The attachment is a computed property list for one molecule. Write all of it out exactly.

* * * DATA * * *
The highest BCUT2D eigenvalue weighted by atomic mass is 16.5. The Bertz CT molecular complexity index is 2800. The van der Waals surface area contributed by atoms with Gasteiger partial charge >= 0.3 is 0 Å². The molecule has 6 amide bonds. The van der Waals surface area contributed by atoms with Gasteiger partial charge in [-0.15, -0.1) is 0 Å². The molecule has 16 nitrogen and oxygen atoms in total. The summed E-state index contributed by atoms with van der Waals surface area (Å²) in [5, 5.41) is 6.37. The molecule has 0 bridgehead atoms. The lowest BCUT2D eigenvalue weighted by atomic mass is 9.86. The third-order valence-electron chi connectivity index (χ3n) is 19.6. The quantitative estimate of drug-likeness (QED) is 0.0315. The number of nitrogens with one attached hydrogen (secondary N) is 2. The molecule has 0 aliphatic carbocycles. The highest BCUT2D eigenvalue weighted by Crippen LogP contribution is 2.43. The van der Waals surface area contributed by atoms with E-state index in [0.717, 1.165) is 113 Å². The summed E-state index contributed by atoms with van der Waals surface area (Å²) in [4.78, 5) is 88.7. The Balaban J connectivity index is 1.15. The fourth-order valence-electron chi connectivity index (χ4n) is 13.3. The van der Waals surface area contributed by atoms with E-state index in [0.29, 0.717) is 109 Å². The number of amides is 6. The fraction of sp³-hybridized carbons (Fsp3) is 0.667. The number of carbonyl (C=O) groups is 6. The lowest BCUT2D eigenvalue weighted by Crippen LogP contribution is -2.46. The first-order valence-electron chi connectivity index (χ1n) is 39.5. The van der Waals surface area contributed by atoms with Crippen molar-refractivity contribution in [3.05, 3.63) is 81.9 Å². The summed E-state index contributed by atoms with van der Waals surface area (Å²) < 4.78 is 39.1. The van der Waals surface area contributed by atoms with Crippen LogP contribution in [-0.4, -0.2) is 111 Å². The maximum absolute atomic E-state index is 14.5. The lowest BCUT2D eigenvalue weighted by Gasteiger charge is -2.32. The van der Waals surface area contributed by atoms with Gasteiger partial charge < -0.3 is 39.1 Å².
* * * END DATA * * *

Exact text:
The highest BCUT2D eigenvalue weighted by atomic mass is 16.5. The Bertz CT molecular complexity index is 2800. The van der Waals surface area contributed by atoms with Gasteiger partial charge >= 0.3 is 0 Å². The molecule has 6 amide bonds. The van der Waals surface area contributed by atoms with Gasteiger partial charge in [-0.15, -0.1) is 0 Å². The molecule has 16 nitrogen and oxygen atoms in total. The summed E-state index contributed by atoms with van der Waals surface area (Å²) in [5, 5.41) is 6.37. The molecule has 0 bridgehead atoms. The lowest BCUT2D eigenvalue weighted by atomic mass is 9.86. The third-order valence-electron chi connectivity index (χ3n) is 19.6. The quantitative estimate of drug-likeness (QED) is 0.0315. The number of nitrogens with one attached hydrogen (secondary N) is 2. The molecule has 0 aliphatic carbocycles. The highest BCUT2D eigenvalue weighted by Crippen LogP contribution is 2.43. The van der Waals surface area contributed by atoms with E-state index in [0.717, 1.165) is 113 Å². The summed E-state index contributed by atoms with van der Waals surface area (Å²) in [4.78, 5) is 88.7. The Balaban J connectivity index is 1.15. The fourth-order valence-electron chi connectivity index (χ4n) is 13.3. The van der Waals surface area contributed by atoms with E-state index in [0.29, 0.717) is 109 Å². The number of amides is 6. The fraction of sp³-hybridized carbons (Fsp3) is 0.667. The number of carbonyl (C=O) groups is 6. The lowest BCUT2D eigenvalue weighted by Crippen LogP contribution is -2.46. The first-order valence-electron chi connectivity index (χ1n) is 39.5. The van der Waals surface area contributed by atoms with Crippen molar-refractivity contribution in [3.05, 3.63) is 81.9 Å². The summed E-state index contributed by atoms with van der Waals surface area (Å²) < 4.78 is 39.1. The van der Waals surface area contributed by atoms with Crippen LogP contribution in [-0.4, -0.2) is 111 Å². The maximum absolute atomic E-state index is 14.5. The lowest BCUT2D eigenvalue weighted by Gasteiger charge is -2.32. The van der Waals surface area contributed by atoms with Gasteiger partial charge < -0.3 is 39.1 Å².